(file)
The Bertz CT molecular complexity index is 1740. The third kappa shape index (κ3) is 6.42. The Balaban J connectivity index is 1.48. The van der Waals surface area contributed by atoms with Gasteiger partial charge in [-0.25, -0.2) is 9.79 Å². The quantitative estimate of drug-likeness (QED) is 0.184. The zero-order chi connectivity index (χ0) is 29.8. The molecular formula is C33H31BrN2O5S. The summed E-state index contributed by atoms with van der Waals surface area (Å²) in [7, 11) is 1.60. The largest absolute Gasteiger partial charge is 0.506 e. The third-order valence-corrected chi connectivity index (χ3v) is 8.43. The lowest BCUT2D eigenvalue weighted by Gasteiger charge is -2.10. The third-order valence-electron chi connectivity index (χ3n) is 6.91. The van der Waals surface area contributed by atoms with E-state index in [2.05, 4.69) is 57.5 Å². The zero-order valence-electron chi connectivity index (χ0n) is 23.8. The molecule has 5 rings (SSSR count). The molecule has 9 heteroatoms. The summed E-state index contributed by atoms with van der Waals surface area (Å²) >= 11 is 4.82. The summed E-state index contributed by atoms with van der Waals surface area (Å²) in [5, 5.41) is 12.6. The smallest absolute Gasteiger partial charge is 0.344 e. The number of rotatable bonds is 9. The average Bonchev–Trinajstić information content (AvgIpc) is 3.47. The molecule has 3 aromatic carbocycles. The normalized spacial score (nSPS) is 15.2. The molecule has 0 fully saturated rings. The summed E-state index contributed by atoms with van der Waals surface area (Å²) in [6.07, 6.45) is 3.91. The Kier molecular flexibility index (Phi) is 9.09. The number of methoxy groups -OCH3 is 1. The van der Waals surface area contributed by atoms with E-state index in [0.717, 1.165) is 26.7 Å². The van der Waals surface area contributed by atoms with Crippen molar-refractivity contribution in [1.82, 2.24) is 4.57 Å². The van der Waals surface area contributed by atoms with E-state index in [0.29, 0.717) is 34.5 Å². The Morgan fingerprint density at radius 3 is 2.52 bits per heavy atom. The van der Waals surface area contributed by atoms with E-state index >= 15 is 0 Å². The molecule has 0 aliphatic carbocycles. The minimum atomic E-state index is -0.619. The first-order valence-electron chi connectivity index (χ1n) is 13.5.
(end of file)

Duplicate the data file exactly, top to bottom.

The Bertz CT molecular complexity index is 1740. The third kappa shape index (κ3) is 6.42. The Balaban J connectivity index is 1.48. The van der Waals surface area contributed by atoms with Gasteiger partial charge in [-0.25, -0.2) is 9.79 Å². The quantitative estimate of drug-likeness (QED) is 0.184. The zero-order chi connectivity index (χ0) is 29.8. The molecular formula is C33H31BrN2O5S. The summed E-state index contributed by atoms with van der Waals surface area (Å²) in [7, 11) is 1.60. The largest absolute Gasteiger partial charge is 0.506 e. The third-order valence-corrected chi connectivity index (χ3v) is 8.43. The lowest BCUT2D eigenvalue weighted by Gasteiger charge is -2.10. The third-order valence-electron chi connectivity index (χ3n) is 6.91. The van der Waals surface area contributed by atoms with E-state index in [2.05, 4.69) is 57.5 Å². The zero-order valence-electron chi connectivity index (χ0n) is 23.8. The molecule has 5 rings (SSSR count). The molecule has 9 heteroatoms. The summed E-state index contributed by atoms with van der Waals surface area (Å²) >= 11 is 4.82. The summed E-state index contributed by atoms with van der Waals surface area (Å²) in [5, 5.41) is 12.6. The smallest absolute Gasteiger partial charge is 0.344 e. The number of rotatable bonds is 9. The average Bonchev–Trinajstić information content (AvgIpc) is 3.47. The molecule has 3 aromatic carbocycles. The normalized spacial score (nSPS) is 15.2. The molecule has 0 fully saturated rings. The summed E-state index contributed by atoms with van der Waals surface area (Å²) in [6.07, 6.45) is 3.91. The Kier molecular flexibility index (Phi) is 9.09. The number of methoxy groups -OCH3 is 1. The van der Waals surface area contributed by atoms with E-state index in [0.717, 1.165) is 26.7 Å². The van der Waals surface area contributed by atoms with Crippen molar-refractivity contribution in [1.82, 2.24) is 4.57 Å². The van der Waals surface area contributed by atoms with E-state index in [0.29, 0.717) is 34.5 Å². The Morgan fingerprint density at radius 3 is 2.52 bits per heavy atom. The van der Waals surface area contributed by atoms with E-state index >= 15 is 0 Å². The molecule has 0 aliphatic carbocycles. The minimum atomic E-state index is -0.619. The first-order valence-electron chi connectivity index (χ1n) is 13.5.